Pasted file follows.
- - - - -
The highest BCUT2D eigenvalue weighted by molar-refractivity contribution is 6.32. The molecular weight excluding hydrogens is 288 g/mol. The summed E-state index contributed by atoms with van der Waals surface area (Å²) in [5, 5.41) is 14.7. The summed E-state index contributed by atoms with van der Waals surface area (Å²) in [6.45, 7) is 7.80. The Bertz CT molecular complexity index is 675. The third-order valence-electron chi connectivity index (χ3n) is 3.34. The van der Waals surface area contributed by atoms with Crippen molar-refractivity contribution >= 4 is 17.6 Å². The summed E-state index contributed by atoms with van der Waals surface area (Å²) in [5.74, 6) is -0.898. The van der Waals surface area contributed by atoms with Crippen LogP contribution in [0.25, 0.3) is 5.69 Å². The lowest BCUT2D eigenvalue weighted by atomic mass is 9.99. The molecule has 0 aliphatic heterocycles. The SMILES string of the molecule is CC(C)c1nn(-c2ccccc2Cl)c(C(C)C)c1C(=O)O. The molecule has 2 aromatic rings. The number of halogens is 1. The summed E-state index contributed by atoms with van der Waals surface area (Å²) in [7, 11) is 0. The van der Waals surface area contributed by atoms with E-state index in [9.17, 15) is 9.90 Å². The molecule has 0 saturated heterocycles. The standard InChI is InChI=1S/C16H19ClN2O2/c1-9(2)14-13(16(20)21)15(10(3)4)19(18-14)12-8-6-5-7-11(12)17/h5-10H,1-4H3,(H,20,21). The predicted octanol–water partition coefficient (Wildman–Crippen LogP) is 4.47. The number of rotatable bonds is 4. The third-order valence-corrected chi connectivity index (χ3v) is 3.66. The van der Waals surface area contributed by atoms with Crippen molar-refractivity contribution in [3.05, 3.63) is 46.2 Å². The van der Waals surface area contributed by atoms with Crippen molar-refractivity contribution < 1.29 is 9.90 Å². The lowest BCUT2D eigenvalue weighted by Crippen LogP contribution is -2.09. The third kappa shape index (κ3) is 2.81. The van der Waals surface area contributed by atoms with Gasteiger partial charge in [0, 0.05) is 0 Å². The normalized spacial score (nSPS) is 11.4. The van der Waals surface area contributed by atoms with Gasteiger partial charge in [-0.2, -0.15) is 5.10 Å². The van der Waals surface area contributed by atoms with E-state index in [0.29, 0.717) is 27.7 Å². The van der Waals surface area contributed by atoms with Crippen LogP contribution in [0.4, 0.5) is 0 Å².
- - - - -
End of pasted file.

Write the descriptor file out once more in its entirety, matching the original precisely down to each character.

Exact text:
The highest BCUT2D eigenvalue weighted by molar-refractivity contribution is 6.32. The molecular weight excluding hydrogens is 288 g/mol. The summed E-state index contributed by atoms with van der Waals surface area (Å²) in [5, 5.41) is 14.7. The summed E-state index contributed by atoms with van der Waals surface area (Å²) in [6.45, 7) is 7.80. The Bertz CT molecular complexity index is 675. The third-order valence-electron chi connectivity index (χ3n) is 3.34. The van der Waals surface area contributed by atoms with Crippen molar-refractivity contribution >= 4 is 17.6 Å². The summed E-state index contributed by atoms with van der Waals surface area (Å²) in [5.74, 6) is -0.898. The van der Waals surface area contributed by atoms with Crippen LogP contribution in [0.25, 0.3) is 5.69 Å². The lowest BCUT2D eigenvalue weighted by atomic mass is 9.99. The molecule has 0 aliphatic heterocycles. The SMILES string of the molecule is CC(C)c1nn(-c2ccccc2Cl)c(C(C)C)c1C(=O)O. The molecule has 2 aromatic rings. The number of halogens is 1. The summed E-state index contributed by atoms with van der Waals surface area (Å²) in [7, 11) is 0. The van der Waals surface area contributed by atoms with E-state index in [9.17, 15) is 9.90 Å². The molecule has 0 saturated heterocycles. The standard InChI is InChI=1S/C16H19ClN2O2/c1-9(2)14-13(16(20)21)15(10(3)4)19(18-14)12-8-6-5-7-11(12)17/h5-10H,1-4H3,(H,20,21). The predicted octanol–water partition coefficient (Wildman–Crippen LogP) is 4.47. The number of rotatable bonds is 4. The third-order valence-corrected chi connectivity index (χ3v) is 3.66. The van der Waals surface area contributed by atoms with Crippen molar-refractivity contribution in [3.05, 3.63) is 46.2 Å². The van der Waals surface area contributed by atoms with Crippen molar-refractivity contribution < 1.29 is 9.90 Å². The lowest BCUT2D eigenvalue weighted by Crippen LogP contribution is -2.09. The third kappa shape index (κ3) is 2.81. The van der Waals surface area contributed by atoms with Gasteiger partial charge in [0, 0.05) is 0 Å². The normalized spacial score (nSPS) is 11.4. The van der Waals surface area contributed by atoms with Gasteiger partial charge in [-0.2, -0.15) is 5.10 Å². The van der Waals surface area contributed by atoms with E-state index in [0.29, 0.717) is 27.7 Å². The van der Waals surface area contributed by atoms with Crippen LogP contribution in [0.4, 0.5) is 0 Å².